Yoga for sportspeople – general introduction

Why, as a sportsperson, and presumably already reasonably healthy and fit, would you want to include yoga in your programme?  Here are some reasons:


Effective injury prevention.  Comprehensive stretching and warming up prepares the body for more rigorous training, and ensures a good supply of blood to the muscles. Paying attention through breath awareness decreases the likelihood of sudden movements, which can lead to muscle contraction and/or overloading joints.


Developing increased mindfulness during practise, rehearsal and play brings significant improvements. It is well-documented that visualisation and focus on the moment to moment activity increases the ability of the body and mind to respond to and benefit from the practise. (It has proved to be hugely more effective than, for example, watching tv while mindlessly working on the treadmill).


Focus on stretching, particularly passive and isometric stretches, allows more time and mental space for the body to lengthen – many sportspeople focus so much on pushing that they will limit the muscular reach more than if they learn to relax into stretches.


Working movement with the breath will open up a whole, new range of possibilities where it is not usually connected. Working specific positions on the inhalation and exhalation will deepen the body’s response.


Introducing the bandhas will help with focusing the bodies’ energy, increase lift in the body and maintain internal support to assist external movement.


Understanding that overdoing training can be a waste of energy, create unnecessary pressure on the joints and create long term problems. 

Yoga can encourage a complementary approach to those with a competitive drive, helping people to work with their bodies and listen to them.  This increased feedback will allow better communication, so there is increased ‘early warning’ of injury or ill health. It will also encourage a more compassionate attitude to the body which will reap dividends, rather than treating the body like an old work horse with all the attendant dangers of exhaustion and burn out.



In general, a class will incorporate a mixture of the following: breath work, warm ups for muscles, and exploring their range of movement, dynamic, isometric and passive stretches, core strength, aerobic work, balance, concentration and visualisation, and relaxation – ‘letting go.’




The benefits:

·        Develop and maintain a flexible spine – improve the reach and power of your swing

·        Increase core strength – improve the efficiency of your drive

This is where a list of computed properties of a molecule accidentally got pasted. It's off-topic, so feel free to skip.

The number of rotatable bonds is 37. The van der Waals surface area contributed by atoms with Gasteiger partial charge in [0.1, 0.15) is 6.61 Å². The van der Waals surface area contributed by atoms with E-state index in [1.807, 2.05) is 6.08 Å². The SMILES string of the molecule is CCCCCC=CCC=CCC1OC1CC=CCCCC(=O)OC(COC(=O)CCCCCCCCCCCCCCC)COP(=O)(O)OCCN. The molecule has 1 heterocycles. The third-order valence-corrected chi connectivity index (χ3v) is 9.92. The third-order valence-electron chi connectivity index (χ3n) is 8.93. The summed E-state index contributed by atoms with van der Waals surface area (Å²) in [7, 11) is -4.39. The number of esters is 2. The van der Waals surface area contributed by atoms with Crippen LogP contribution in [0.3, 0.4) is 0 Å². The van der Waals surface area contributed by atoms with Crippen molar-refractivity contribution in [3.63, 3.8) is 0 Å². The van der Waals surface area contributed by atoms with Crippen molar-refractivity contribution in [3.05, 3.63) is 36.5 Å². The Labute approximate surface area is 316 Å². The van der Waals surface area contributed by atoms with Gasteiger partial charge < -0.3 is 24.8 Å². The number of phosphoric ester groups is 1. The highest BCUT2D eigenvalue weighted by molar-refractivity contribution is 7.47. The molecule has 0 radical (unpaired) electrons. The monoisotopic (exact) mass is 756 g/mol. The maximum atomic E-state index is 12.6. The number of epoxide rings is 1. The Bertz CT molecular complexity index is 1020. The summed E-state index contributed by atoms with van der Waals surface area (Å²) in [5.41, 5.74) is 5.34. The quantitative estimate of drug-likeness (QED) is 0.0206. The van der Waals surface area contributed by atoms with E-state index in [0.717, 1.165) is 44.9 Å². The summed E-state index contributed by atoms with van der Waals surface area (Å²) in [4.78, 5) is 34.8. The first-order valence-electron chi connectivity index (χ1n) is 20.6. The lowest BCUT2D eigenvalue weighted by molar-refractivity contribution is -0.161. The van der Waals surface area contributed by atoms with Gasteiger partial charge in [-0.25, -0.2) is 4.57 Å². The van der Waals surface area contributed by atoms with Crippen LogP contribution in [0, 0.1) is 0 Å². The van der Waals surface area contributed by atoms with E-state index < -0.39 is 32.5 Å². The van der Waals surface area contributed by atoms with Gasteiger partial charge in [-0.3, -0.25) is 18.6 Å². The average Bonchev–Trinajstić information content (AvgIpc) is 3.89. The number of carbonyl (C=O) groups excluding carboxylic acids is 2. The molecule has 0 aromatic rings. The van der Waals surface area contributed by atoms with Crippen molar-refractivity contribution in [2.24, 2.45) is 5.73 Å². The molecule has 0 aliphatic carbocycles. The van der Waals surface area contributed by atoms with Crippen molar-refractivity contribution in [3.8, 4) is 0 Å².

·        Keep shoulders and arms relaxed and open – ensure no tightening up and keep your movements fluid

·        Release and de-stress hands and wrists – avoid soreness and pain in the hands, help prevent damage to tendons and ligaments

·        improve overall balance – find your perfect poise from which to hit your drive or sink the winning put!



A typical Yogalways yoga for golfers class might look like this:


Savasana to relax the body, isolate any problem areas, slow the mind to pay attention to the body, increase body and breath awareness.

A seated posture such as easy (cross legged) pose, is used to work with elongating the spine and seated twists. Focus on neck and shoulders to ascertain range of movement, and work to soften stiff or tight areas.  Focus on arms, hands and fingers with dynamic stretches and wrist rolls.

Moving into… cat – a basic and brilliant asana for moving the spine safely, working to create space between vertebrae and increase movement along the course of the whole spine.  Attention also to the stretch at the wrists, which can be modified if weak or stiff, also individually lifting fingers.

Cat twist to open shoulders and extend spinal twist.

Push up to down dog, maintaining integrity of shoulders (back and down the back, keeping space between shoulders and ears), and working hamstrings, with for example flexing and stretching each leg individually, working from down dog into plank to strengthen core.  Do as a dynamic sequence with the breath – inhaling into plank, exhaling into down dog.

Lower to floor and work with backbends such as cobra and locust, strengthening the abdominals and spine (NB tendency to lift up with hands with danger of crashing lower lumbar region is to be avoided!).

From down dog stepping to standing, through uttanasana – a standing forward fold, ensuring bent knees to avoid overstretching lower back.  Working on tadasana, mountain pose, the foundation of all standing poses, ensuring the arches of the feet are active, engagement of abdominals, the finding of ideal position of pelvis for stability and ease.  Work with poses such as swaying palm and tree and heron pose to develop side muscles of back and balance.

A final sun salutation sequence may be adapted to include asanas such as trikonasana, warrior poses, lunges and further backbands.

Deeper forward bending stretches such as janu sirsasana and paschimottanasana will focus predominantly on the lower back and work to encourage a ‘scissors like’ shape and prevent rounding the spine, which can cause problems.

Additional poses, varying week by week: e.g. navasana – boat pose for core strength, plough and half shoulderstand and neutralising postures.

Pranayama – regulation of the breath: breath work such as nadi sodana – breathing alternately through right and left nostril, whilst gently blocking other.

Brief seated meditation or return to savasana.


Focus on the mind: working with the mind’s ability to visualise  - e.g. the position of a hole on the green – and concentrate the aim – so the entire consciousness is focused at aiming and continuing through the movement towards the destination.

Working with the instinctive sense of a good shot: how does it feel when you’ve made a good strike? Do you know as soon as you’ve hit it that the ball is good?